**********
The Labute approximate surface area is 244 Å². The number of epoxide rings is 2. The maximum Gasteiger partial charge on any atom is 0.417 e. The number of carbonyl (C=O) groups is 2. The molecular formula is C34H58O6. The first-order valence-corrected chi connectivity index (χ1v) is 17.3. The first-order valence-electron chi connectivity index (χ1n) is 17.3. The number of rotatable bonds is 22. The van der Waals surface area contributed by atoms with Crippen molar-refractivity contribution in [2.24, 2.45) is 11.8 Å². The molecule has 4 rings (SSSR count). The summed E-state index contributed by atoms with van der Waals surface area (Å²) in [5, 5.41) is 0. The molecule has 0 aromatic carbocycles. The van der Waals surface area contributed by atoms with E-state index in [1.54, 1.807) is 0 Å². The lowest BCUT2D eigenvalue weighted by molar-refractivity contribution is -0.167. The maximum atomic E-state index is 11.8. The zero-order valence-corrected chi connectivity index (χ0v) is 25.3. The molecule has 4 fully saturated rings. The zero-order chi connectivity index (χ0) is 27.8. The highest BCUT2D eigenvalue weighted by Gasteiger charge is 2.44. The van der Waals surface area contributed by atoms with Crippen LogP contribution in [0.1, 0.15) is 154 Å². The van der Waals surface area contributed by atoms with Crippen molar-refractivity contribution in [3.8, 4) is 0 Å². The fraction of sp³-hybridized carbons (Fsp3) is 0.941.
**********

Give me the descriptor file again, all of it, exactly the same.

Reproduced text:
The Labute approximate surface area is 244 Å². The number of epoxide rings is 2. The maximum Gasteiger partial charge on any atom is 0.417 e. The number of carbonyl (C=O) groups is 2. The molecular formula is C34H58O6. The first-order valence-corrected chi connectivity index (χ1v) is 17.3. The first-order valence-electron chi connectivity index (χ1n) is 17.3. The number of rotatable bonds is 22. The van der Waals surface area contributed by atoms with Crippen molar-refractivity contribution in [2.24, 2.45) is 11.8 Å². The molecule has 4 rings (SSSR count). The summed E-state index contributed by atoms with van der Waals surface area (Å²) in [5, 5.41) is 0. The molecule has 0 aromatic carbocycles. The van der Waals surface area contributed by atoms with E-state index in [1.54, 1.807) is 0 Å². The lowest BCUT2D eigenvalue weighted by molar-refractivity contribution is -0.167. The maximum atomic E-state index is 11.8. The zero-order valence-corrected chi connectivity index (χ0v) is 25.3. The molecule has 4 fully saturated rings. The zero-order chi connectivity index (χ0) is 27.8. The highest BCUT2D eigenvalue weighted by Gasteiger charge is 2.44. The van der Waals surface area contributed by atoms with Crippen LogP contribution in [0.1, 0.15) is 154 Å². The van der Waals surface area contributed by atoms with Crippen molar-refractivity contribution in [3.8, 4) is 0 Å². The fraction of sp³-hybridized carbons (Fsp3) is 0.941.